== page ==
All Smithsonian museums in Washington, D.C., including the National Zoo, and in New York City continue to be closed to support the effort to contain the spread of COVID-19.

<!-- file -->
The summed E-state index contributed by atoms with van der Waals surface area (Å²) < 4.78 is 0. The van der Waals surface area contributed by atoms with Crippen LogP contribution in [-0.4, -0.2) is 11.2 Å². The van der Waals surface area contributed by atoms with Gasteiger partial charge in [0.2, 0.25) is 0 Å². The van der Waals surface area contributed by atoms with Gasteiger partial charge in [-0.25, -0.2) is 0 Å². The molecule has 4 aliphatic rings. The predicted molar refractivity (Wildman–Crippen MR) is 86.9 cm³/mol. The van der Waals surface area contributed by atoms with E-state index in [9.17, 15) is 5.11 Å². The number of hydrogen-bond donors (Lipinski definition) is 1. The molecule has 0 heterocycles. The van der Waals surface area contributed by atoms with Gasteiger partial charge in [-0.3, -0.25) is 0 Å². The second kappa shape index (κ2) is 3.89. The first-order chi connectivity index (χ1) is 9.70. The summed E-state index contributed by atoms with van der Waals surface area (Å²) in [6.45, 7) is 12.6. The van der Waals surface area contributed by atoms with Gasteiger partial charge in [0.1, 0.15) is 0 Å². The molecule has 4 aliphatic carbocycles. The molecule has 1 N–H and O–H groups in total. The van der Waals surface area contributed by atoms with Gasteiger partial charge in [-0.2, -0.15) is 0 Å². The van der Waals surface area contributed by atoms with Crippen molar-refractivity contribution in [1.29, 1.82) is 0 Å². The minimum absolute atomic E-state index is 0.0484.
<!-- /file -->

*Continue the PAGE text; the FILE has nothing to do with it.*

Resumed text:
For renowned artist James McNeill Whistler (1834–1903), watercolor was the medium through which he reinvented himself in the 1880s and painted his way into posterity. No one was more smitten with Whistler and his works than museum founder Charles Lang Freer, who amassed the world’s largest collection of watercolors by the artist and included them in his bequest to the Smithsonian in 1906. Freer’s collection comprises more than fifty examples—figures, landscapes, nocturnes, and interiors—of Whistler’s watercolors, yet these works have never left the confines of the Freer Gallery of Art. Whistler in Watercolor introduces museum visitors to the artist’s vast creative output and provides wide access to a rarely seen segment of his work.